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tion of the thoughts of his heart is only such as he can delight in and love ; to evil continually ;” that “there is none redeem us from sin, and death, and hell, that doeth good, no, not one ;” that “all and to introduce us to the Divine prehave sinned and come short of the glory sence and enjoyment, to the kingdom of (that is, the image, the favour, and the heaven, and glory for ever. enjoyment) of God;" that “every mouth Thus the true knowledge of ourselves is must be stopped, and all the world be the first advance towards true felicity come guilty before God.” This is the Therefore, to the law and to the testiScripture account of the moral history mony: search the Scriptures, and, like and character of human nature. They the noble Bereans, see whether these therefore, be they who they may, who things be so or no. Judge for yourselves. speak more favorably of it than Divine Be not satisfied with what ministers tell revelation authorizes, are impostors, you, lest the blind lead the blind, till deceivers, and cruel enemies to the best both fall into the ditch. Remember, it interests of their fellow-men. “From is neither learning nor education that such turn away.” And why? Because makes the minister or the Christian; but they attempt to supersede the propriety Divine grace, and Divine teaching, and and necessity of the great undertaking the poorest peasant has as much right to of the Redeemer; and while they keep these, as the greatest scholar upon earth. mankind in a state of ignorance respect. They are both the gift of God. “There ing their misery and danger, they keep is a spirit in man, and the inspiration of them also in a state of the most fatal the Almighty giveth understanding." disregard about the means of recovery. “Every good gift, and every perfect gift To know ourselves diseased is half our is from above." What! from the pulpit? cure : so, to be truly sensible of the des- from the man in the lawn-sleeves, or in perate condition in which we are by the black cloak? No; but, from the nature, is the first step towards a speedy Father of lights." Therefore, “if any and effectual application to Him who man lack wisdom, let him ask it of God." alone can deliver us out of it,—who is able to restore us to the favour of God,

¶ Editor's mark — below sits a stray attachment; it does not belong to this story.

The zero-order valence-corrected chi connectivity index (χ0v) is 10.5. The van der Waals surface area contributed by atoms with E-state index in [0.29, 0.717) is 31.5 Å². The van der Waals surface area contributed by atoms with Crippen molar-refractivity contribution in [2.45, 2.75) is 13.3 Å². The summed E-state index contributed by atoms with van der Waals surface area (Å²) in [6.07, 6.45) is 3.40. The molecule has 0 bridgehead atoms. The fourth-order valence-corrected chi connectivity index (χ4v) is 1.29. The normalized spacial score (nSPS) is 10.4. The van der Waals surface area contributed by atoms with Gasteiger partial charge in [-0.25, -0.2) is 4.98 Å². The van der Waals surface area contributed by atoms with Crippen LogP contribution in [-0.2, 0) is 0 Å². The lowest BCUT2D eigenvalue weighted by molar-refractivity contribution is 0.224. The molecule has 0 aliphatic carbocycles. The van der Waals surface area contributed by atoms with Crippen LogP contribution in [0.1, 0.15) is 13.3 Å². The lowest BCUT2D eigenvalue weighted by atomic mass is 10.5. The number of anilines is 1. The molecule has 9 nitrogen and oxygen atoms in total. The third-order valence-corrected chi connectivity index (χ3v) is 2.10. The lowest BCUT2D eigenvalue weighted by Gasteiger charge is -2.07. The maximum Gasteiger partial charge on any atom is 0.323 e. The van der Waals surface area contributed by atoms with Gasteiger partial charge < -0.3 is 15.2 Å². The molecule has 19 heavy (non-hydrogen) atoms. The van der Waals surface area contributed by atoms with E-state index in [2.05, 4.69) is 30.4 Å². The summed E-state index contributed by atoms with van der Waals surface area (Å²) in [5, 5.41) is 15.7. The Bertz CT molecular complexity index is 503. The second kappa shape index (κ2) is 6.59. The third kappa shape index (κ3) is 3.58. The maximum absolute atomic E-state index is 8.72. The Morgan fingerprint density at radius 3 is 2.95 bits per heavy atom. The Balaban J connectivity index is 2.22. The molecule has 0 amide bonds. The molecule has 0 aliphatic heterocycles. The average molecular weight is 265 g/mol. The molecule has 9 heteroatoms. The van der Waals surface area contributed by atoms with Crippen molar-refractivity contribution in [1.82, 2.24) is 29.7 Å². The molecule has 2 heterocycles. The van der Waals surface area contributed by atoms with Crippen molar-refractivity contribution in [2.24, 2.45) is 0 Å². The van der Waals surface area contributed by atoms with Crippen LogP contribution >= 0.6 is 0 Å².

DE COETLOGON. to make us new and holy creatures,


THE COMMUNINGS OF CHRIST AND Yea, I'll abide with thee, throughout earth's HIS CHURCH :

night; A Poetic Paraphrase, and an occasional Com- And give thee solace such as time ‘affords,

My presence shall irradiate thy soul, mentary upon the Book of Canticles. No. XXIII. Till dawns the morning of eternity, By J. W. COLE, BRAUNSTON, Rugby. Till breaks the day of immortality, CHAPTER IV.

When thy whole nature shall be like to mine..

Then, my fond bride, my love, my gentle spouse, Verse. 6.Until the day break, and the shad- Then will we roam o'er amaranthine fields, ows flee away, I will get me to the mountain of In that fair land, where night is known no myrrh, and to the hill of frankincense.

more.-t Till breaks the day, till shadows flee away,

We consort now upon this darksome earth; Till darkness, doubts, and fears vex thee no

Then shall we move amidst the blaze of heaven,

While seraph-quires chant the creation new, 1 more, Till morn with purple radiance floods thy soul,

And nature renovate and pure again ; And bids me gaze upon thy perfect form,

Filling the air celestial with the sound I'll get me to the mount of scented myrrh,

Of music fitted to the world's fresh birth. Fair Zion's hill, the new Jerusalem,

Verse. 7. Thou art all fair, my love; there The church below, house of the living God, is no spot in thee." Hill of frankincense, breathing forth delights,

“ Thou art all fair," my gentle love, Filling the world with odoriferous sweets:

No spot is in thee now;
For there, my bride, I know thou lov'st to dwell.
Yea, while around us twain time's dusky hand

No purer creature's found above,

Or known below, than thou. His sombre drapery draws, with thee I'll stay, Granting thee favours fitting earthly state. * 1 John iii. 2. + Rev. xxii. 5. Rev. xxi. 1.

“Thou art all fair;" my heart's best blood